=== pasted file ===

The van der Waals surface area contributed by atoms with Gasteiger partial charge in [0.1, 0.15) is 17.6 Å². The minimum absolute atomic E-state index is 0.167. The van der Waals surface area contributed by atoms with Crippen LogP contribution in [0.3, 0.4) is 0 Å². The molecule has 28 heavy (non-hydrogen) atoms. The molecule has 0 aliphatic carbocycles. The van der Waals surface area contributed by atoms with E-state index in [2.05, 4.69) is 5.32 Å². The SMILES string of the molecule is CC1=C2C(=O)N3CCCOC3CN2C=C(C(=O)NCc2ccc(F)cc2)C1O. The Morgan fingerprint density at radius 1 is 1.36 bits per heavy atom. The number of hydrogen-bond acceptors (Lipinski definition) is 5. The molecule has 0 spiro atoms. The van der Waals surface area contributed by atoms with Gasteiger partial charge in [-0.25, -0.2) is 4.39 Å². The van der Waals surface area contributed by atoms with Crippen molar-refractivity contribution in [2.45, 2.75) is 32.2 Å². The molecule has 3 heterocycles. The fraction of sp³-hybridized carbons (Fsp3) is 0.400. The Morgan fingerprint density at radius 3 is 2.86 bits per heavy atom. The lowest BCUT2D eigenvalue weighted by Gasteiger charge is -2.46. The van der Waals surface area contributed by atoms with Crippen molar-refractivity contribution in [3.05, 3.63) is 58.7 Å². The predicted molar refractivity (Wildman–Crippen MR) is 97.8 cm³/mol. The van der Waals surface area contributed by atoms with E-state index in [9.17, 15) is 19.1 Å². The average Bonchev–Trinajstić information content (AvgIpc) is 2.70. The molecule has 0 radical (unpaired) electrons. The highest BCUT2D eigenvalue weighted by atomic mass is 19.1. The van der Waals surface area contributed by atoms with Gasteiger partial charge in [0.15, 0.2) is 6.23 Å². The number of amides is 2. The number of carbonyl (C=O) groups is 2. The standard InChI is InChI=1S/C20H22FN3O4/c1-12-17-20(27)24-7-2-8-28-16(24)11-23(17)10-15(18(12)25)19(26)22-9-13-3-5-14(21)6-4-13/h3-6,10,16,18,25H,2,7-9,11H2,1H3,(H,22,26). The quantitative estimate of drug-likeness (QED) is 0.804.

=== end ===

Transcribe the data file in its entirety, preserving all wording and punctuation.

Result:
The van der Waals surface area contributed by atoms with Gasteiger partial charge in [0.1, 0.15) is 17.6 Å². The minimum absolute atomic E-state index is 0.167. The van der Waals surface area contributed by atoms with Crippen LogP contribution in [0.3, 0.4) is 0 Å². The molecule has 28 heavy (non-hydrogen) atoms. The molecule has 0 aliphatic carbocycles. The van der Waals surface area contributed by atoms with E-state index in [2.05, 4.69) is 5.32 Å². The SMILES string of the molecule is CC1=C2C(=O)N3CCCOC3CN2C=C(C(=O)NCc2ccc(F)cc2)C1O. The Morgan fingerprint density at radius 1 is 1.36 bits per heavy atom. The number of hydrogen-bond acceptors (Lipinski definition) is 5. The molecule has 0 spiro atoms. The van der Waals surface area contributed by atoms with Gasteiger partial charge in [-0.25, -0.2) is 4.39 Å². The van der Waals surface area contributed by atoms with Crippen molar-refractivity contribution in [2.45, 2.75) is 32.2 Å². The molecule has 3 heterocycles. The fraction of sp³-hybridized carbons (Fsp3) is 0.400. The Morgan fingerprint density at radius 3 is 2.86 bits per heavy atom. The lowest BCUT2D eigenvalue weighted by Gasteiger charge is -2.46. The van der Waals surface area contributed by atoms with Crippen molar-refractivity contribution in [3.05, 3.63) is 58.7 Å². The predicted molar refractivity (Wildman–Crippen MR) is 97.8 cm³/mol. The van der Waals surface area contributed by atoms with E-state index in [9.17, 15) is 19.1 Å². The average Bonchev–Trinajstić information content (AvgIpc) is 2.70. The molecule has 0 radical (unpaired) electrons. The highest BCUT2D eigenvalue weighted by atomic mass is 19.1. The van der Waals surface area contributed by atoms with Gasteiger partial charge in [0.15, 0.2) is 6.23 Å². The number of amides is 2. The number of carbonyl (C=O) groups is 2. The standard InChI is InChI=1S/C20H22FN3O4/c1-12-17-20(27)24-7-2-8-28-16(24)11-23(17)10-15(18(12)25)19(26)22-9-13-3-5-14(21)6-4-13/h3-6,10,16,18,25H,2,7-9,11H2,1H3,(H,22,26). The quantitative estimate of drug-likeness (QED) is 0.804.